Ethics Called Bottom Line Issue for Entire Insurance Industry

October 29, 2004

The current investigations of the insurance industry emphasize the need for stricter adherence to ethical market conduct standards, Brian Atchinson, executive director of the Insurance Marketplace Standards Association (IMSA), told the annual meeting of the National Organization of Life and Health Insurance Guaranty Associations (NOLHGA).

“The recent spotlight on our industry is a powerful reminder that ethical business practices are more than just the right thing to do,” said Atchinson. “Ethics is a bottom-line issue for the insurance industry.

“In the months to come, there will be intense scrutiny about the role of market conduct standards and how to best create strong, more efficient consumer protections while recognizing today’s dynamic marketplace realities. The need for rigorous standards of ethical business practices is key to any discussion about the future of market conduct regulation,” he said.

To attain IMSA qualification, insurance companies must undergo both internal and external reviews and assessments of their policies regarding the marketing, sales and servicing of individually sold life insurance, annuity products and long-term care insurance. Qualified companies must have in place practices and procedures that will alert them to potential problems and prompt self-corrective actions.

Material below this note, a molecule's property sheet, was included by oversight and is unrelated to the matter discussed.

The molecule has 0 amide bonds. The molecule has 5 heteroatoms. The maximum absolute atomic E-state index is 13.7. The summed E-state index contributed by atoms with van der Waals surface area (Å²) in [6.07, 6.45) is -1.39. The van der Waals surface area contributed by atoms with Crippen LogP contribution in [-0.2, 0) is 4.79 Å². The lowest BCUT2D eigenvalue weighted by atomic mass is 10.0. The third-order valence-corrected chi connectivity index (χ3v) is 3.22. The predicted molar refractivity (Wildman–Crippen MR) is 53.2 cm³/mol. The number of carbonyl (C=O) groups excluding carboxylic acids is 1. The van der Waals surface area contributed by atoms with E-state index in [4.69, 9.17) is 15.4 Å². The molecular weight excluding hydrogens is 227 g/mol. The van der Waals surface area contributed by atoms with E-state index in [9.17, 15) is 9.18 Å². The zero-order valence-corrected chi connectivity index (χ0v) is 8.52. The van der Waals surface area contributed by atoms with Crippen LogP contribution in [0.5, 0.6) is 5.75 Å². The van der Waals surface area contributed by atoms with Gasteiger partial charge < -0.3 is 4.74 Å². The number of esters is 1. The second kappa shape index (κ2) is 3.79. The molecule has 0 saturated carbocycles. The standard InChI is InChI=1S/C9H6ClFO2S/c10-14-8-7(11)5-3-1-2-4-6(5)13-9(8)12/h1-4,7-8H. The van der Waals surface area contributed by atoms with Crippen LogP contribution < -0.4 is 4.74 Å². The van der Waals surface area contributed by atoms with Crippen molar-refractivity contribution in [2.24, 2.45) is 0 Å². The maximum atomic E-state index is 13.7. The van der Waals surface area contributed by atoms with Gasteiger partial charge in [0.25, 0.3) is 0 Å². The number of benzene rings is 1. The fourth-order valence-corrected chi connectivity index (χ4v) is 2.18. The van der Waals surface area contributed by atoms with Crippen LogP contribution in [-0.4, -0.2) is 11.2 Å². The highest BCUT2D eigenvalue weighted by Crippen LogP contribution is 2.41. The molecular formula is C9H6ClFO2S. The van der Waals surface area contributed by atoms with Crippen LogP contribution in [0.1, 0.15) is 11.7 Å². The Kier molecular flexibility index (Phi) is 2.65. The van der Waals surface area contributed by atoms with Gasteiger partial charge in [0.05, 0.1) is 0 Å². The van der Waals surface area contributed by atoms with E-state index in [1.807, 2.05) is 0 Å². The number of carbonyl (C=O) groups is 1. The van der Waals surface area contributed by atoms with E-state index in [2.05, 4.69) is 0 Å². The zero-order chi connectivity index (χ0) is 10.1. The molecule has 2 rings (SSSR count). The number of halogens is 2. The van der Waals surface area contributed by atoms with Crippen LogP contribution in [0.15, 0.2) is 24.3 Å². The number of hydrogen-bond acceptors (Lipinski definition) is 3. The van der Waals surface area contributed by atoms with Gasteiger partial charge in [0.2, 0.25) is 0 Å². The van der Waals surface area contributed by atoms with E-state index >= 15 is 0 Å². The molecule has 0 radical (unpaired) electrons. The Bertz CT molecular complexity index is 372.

“We long have said that this approach for other parts of the insurance industry could protect the marketplace and safeguard insurance purchasers. This is truer than ever in light of the current investigations,” Atchinson said.

A year ago, the Government Accountability Office (GAO) reported that uncoordinated state regulations did not provide adequate protections for consumers, and burdened companies with duplicative and unnecessary costs. Atchinson said that some of those problems may be addressed by the so-called “SMART” Act, pending in the U.S. House Financial Services Committee. The SMART Act cites the importance of a best practices organization such as IMSA whose central mission is to promote high ethical standards in the marketplace, according to Atchinson.

The Model Market Conduct Act developed by state regulators and legislators also should make state insurance regulation more effective and efficient. But Atchinson noted that the model act does not address the issue of an independent, industry regulatory agency to oversee ethical market conduct.

IMSA members represent nearly 60 percent overall market share for individually sold life insurance, long-term care insurance, and annuity products. Members commit to maintaining high ethical standards and to being fair, honest, and open in the way they advertise, sell and service their products. The IMSA website is www.IMSAethics.org.

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